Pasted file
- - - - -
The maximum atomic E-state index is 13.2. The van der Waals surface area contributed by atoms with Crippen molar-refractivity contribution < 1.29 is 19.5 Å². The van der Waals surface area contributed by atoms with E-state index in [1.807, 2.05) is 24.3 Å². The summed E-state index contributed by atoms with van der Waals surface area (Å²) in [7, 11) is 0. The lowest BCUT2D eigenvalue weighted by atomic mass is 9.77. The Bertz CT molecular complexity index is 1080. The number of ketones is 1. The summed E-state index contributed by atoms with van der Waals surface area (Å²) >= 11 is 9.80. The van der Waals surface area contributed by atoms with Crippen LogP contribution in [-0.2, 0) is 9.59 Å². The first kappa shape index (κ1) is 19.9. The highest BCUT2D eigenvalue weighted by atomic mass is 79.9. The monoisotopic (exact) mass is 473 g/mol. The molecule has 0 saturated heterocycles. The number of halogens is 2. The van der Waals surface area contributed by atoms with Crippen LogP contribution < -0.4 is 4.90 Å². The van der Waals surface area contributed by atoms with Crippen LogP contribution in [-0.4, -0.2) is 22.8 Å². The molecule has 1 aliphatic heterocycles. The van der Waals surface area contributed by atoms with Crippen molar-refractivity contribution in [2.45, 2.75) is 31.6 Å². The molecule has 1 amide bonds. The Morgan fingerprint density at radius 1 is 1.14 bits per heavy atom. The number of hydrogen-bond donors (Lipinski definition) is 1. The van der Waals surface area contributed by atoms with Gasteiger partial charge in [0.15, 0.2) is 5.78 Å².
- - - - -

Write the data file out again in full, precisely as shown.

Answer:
The maximum atomic E-state index is 13.2. The van der Waals surface area contributed by atoms with Crippen molar-refractivity contribution < 1.29 is 19.5 Å². The van der Waals surface area contributed by atoms with E-state index in [1.807, 2.05) is 24.3 Å². The summed E-state index contributed by atoms with van der Waals surface area (Å²) in [7, 11) is 0. The lowest BCUT2D eigenvalue weighted by atomic mass is 9.77. The Bertz CT molecular complexity index is 1080. The number of ketones is 1. The summed E-state index contributed by atoms with van der Waals surface area (Å²) >= 11 is 9.80. The van der Waals surface area contributed by atoms with Crippen LogP contribution in [-0.2, 0) is 9.59 Å². The first kappa shape index (κ1) is 19.9. The highest BCUT2D eigenvalue weighted by atomic mass is 79.9. The monoisotopic (exact) mass is 473 g/mol. The molecule has 0 saturated heterocycles. The number of halogens is 2. The van der Waals surface area contributed by atoms with Crippen LogP contribution < -0.4 is 4.90 Å². The van der Waals surface area contributed by atoms with Crippen LogP contribution in [-0.4, -0.2) is 22.8 Å². The molecule has 1 aliphatic heterocycles. The van der Waals surface area contributed by atoms with Crippen molar-refractivity contribution in [2.45, 2.75) is 31.6 Å². The molecule has 1 amide bonds. The Morgan fingerprint density at radius 1 is 1.14 bits per heavy atom. The number of hydrogen-bond donors (Lipinski definition) is 1. The van der Waals surface area contributed by atoms with Gasteiger partial charge in [0.15, 0.2) is 5.78 Å².